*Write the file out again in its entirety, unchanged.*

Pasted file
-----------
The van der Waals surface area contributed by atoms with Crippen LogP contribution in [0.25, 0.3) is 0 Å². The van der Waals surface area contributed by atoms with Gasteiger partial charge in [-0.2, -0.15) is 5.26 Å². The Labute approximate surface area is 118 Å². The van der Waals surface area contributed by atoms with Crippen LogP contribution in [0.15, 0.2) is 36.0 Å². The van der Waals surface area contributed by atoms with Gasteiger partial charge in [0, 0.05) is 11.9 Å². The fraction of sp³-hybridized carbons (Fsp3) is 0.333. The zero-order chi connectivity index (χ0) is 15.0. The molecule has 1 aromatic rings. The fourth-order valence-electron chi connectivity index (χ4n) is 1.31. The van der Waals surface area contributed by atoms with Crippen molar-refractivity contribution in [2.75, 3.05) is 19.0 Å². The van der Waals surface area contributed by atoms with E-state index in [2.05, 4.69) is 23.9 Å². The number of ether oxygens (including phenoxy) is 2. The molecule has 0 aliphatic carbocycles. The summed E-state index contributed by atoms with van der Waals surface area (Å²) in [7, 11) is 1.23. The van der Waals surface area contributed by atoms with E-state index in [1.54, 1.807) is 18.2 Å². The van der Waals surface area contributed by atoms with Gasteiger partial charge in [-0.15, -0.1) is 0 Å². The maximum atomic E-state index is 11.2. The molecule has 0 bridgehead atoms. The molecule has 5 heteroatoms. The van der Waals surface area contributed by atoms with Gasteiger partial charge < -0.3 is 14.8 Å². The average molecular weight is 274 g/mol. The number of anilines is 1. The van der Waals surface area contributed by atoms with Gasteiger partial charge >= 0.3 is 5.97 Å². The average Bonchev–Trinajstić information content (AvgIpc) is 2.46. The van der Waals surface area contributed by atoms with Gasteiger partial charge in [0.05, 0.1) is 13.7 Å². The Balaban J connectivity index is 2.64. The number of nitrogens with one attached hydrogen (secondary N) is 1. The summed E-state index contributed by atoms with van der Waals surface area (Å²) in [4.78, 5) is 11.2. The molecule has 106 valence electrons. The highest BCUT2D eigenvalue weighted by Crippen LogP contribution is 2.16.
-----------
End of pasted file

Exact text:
The van der Waals surface area contributed by atoms with Crippen LogP contribution in [0.25, 0.3) is 0 Å². The van der Waals surface area contributed by atoms with Gasteiger partial charge in [-0.2, -0.15) is 5.26 Å². The Labute approximate surface area is 118 Å². The van der Waals surface area contributed by atoms with Crippen LogP contribution in [0.15, 0.2) is 36.0 Å². The van der Waals surface area contributed by atoms with Gasteiger partial charge in [0, 0.05) is 11.9 Å². The fraction of sp³-hybridized carbons (Fsp3) is 0.333. The zero-order chi connectivity index (χ0) is 15.0. The molecule has 1 aromatic rings. The fourth-order valence-electron chi connectivity index (χ4n) is 1.31. The van der Waals surface area contributed by atoms with Crippen molar-refractivity contribution in [2.75, 3.05) is 19.0 Å². The van der Waals surface area contributed by atoms with E-state index in [2.05, 4.69) is 23.9 Å². The number of ether oxygens (including phenoxy) is 2. The molecule has 0 aliphatic carbocycles. The summed E-state index contributed by atoms with van der Waals surface area (Å²) in [7, 11) is 1.23. The van der Waals surface area contributed by atoms with E-state index in [1.54, 1.807) is 18.2 Å². The van der Waals surface area contributed by atoms with Gasteiger partial charge in [-0.15, -0.1) is 0 Å². The maximum atomic E-state index is 11.2. The molecule has 0 bridgehead atoms. The molecule has 5 heteroatoms. The van der Waals surface area contributed by atoms with Gasteiger partial charge < -0.3 is 14.8 Å². The average molecular weight is 274 g/mol. The number of anilines is 1. The van der Waals surface area contributed by atoms with Gasteiger partial charge >= 0.3 is 5.97 Å². The average Bonchev–Trinajstić information content (AvgIpc) is 2.46. The van der Waals surface area contributed by atoms with Gasteiger partial charge in [0.05, 0.1) is 13.7 Å². The Balaban J connectivity index is 2.64. The number of nitrogens with one attached hydrogen (secondary N) is 1. The summed E-state index contributed by atoms with van der Waals surface area (Å²) in [4.78, 5) is 11.2. The molecule has 106 valence electrons. The highest BCUT2D eigenvalue weighted by Crippen LogP contribution is 2.16.